Sponsor: Rep. Perry [R-PA]
NASFAA Summary & Analysis: This bill would create a program that would allow institutions of higher education to cosign all federal loans made to students during an academic year.
Sponsor: Rep. Harder [D-CA]
Sponsor: Sen. Feinstein [D-CA]
NASFAA Summary & Analysis: This bill amends the Higher Education Act requiring the Department of Education to allow healthcare professionals who conduct full-time work for nonprofits to qualify for the PSLF program even if they're not directly employed by a nonprofit organization.
Sponsor: Sen. Rubio [R-FL]
Sponsor: Rep. Ross [D-NC]
NASFAA Summary & Analysis: This bill would prevent states from suspending, revoking or denying state professional licenses solely due to borrowers being in default on their federal student loans.
Sponsor: Rep. Courtney [D-CT]
Cosponsors: 18 (18D; 0R)
NASFAA Summary & Analysis: This bill would expand the current COVID-19 borrower relief provisions to all student loan borrowers, including Perkins loans, FFEL loans held by private companies as well as Health Professions and Nursing loans. The current relief includes payment and interest suspension. The bill would also lengthen the period of relief until 30 days after the end of the national health emergency.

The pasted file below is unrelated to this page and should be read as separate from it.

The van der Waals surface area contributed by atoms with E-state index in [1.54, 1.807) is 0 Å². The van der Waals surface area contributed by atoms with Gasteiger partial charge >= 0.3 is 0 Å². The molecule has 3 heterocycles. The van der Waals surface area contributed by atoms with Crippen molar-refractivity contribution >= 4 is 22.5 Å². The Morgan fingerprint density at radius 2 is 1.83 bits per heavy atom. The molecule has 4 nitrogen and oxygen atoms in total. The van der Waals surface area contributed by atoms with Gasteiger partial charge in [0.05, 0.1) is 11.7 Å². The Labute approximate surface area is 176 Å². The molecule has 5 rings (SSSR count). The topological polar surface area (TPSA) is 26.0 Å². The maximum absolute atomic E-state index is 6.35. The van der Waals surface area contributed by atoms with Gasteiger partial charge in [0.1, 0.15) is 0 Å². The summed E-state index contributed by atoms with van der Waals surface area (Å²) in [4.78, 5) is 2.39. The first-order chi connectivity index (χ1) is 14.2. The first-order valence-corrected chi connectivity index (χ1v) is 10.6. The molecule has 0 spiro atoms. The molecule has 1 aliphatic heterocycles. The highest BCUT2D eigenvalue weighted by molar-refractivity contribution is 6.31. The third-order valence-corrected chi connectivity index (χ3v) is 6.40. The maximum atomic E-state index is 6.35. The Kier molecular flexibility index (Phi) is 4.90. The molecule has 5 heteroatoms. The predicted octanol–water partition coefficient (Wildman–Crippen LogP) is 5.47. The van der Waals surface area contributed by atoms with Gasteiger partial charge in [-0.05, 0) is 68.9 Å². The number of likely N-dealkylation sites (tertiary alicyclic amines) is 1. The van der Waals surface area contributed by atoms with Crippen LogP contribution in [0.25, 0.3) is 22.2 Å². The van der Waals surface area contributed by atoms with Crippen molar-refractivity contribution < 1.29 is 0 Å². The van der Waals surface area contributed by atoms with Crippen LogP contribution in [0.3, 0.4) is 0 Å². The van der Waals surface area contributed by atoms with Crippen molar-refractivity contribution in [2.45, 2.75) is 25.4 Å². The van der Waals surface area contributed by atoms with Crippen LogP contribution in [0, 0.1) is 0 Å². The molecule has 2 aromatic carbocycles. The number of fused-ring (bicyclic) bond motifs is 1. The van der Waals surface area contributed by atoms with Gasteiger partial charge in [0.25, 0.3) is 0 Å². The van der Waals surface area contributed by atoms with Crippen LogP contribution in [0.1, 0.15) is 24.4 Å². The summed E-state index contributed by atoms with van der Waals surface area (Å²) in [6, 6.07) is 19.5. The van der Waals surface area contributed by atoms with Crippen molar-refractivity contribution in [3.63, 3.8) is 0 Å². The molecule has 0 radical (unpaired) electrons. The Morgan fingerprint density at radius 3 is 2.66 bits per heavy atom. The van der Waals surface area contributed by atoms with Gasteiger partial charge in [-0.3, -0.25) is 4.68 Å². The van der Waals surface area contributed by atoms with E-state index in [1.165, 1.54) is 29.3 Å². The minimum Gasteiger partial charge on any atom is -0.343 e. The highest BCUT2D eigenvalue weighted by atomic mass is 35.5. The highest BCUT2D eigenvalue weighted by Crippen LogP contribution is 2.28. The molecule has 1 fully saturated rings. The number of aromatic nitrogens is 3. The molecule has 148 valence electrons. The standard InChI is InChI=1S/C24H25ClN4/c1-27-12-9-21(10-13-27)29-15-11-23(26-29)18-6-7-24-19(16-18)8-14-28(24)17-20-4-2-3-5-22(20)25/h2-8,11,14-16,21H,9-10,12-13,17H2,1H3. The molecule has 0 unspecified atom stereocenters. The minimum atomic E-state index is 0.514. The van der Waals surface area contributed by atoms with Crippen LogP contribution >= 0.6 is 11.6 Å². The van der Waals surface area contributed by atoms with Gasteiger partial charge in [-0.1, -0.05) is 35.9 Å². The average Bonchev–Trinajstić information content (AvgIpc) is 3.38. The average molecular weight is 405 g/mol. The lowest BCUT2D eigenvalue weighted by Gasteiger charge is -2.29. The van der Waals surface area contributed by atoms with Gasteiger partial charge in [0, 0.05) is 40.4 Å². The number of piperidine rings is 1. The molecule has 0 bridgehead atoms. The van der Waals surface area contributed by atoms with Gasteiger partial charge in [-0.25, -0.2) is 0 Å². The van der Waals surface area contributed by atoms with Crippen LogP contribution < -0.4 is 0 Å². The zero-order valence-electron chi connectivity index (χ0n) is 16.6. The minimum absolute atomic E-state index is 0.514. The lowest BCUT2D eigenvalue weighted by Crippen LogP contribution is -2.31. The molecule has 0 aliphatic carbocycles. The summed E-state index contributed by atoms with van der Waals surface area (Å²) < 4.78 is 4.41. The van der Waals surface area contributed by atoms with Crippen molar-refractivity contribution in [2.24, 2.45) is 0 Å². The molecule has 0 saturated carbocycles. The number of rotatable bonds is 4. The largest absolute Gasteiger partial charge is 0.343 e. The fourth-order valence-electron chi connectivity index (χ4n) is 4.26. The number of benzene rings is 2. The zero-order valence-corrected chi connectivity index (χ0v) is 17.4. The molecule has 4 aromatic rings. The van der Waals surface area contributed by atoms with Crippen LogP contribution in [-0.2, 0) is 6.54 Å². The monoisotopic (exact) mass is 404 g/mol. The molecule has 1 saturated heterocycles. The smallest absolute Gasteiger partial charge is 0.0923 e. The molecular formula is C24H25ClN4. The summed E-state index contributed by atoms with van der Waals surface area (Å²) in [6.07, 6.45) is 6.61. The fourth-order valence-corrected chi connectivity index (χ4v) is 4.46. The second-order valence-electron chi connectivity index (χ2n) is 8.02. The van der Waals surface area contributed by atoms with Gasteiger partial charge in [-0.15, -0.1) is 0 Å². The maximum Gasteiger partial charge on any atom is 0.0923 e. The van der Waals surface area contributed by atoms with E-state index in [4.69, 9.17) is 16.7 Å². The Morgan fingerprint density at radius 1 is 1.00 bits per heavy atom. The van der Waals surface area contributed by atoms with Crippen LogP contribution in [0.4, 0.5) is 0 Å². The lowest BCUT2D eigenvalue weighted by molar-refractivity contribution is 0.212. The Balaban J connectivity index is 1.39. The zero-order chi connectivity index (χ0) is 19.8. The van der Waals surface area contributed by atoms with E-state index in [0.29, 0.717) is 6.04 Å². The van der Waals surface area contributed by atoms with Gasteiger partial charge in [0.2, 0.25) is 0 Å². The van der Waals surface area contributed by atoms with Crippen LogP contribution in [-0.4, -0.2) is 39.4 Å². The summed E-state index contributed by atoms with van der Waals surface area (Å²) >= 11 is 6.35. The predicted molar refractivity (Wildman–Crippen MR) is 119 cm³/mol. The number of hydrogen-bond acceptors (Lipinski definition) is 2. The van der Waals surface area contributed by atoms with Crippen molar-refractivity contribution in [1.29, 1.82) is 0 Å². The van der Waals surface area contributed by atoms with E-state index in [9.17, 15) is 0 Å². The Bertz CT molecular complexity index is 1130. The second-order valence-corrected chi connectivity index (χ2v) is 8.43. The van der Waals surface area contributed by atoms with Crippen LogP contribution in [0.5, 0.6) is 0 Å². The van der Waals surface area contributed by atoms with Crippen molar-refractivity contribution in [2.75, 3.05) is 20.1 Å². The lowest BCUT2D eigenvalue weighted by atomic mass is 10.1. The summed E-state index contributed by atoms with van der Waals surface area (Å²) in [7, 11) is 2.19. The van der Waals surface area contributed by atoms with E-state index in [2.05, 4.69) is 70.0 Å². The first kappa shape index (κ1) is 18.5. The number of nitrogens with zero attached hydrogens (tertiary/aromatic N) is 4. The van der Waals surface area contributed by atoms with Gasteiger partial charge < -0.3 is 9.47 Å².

Sponsor: Rep. Krishnamoorthi [D-IL]
NASFAA Summary & Analysis: This bill would allow borrowers eligible for and enrolled in the Public Service Loan Forgiveness program to have a portion of their loans forgiven at different intervals dependent on the amount of eligible monthly payments they've made. The first forgiveness of 10 percent of the borrowers balance would come after 48 monthly payments, 20 percent after 72 monthly payments, and 50 percent after 96 monthly payments. The borrower would have to be actively employed in the PSLF eligible job when receiving the forgiveness, and be employed at an eligible PSLF job when the payments had been made. Borrowers who take advantage of these allowances would still be eligible to have their loans fully forgiven under the PSLF program as it stands after 10 years.
Publication Date: 7/12/2021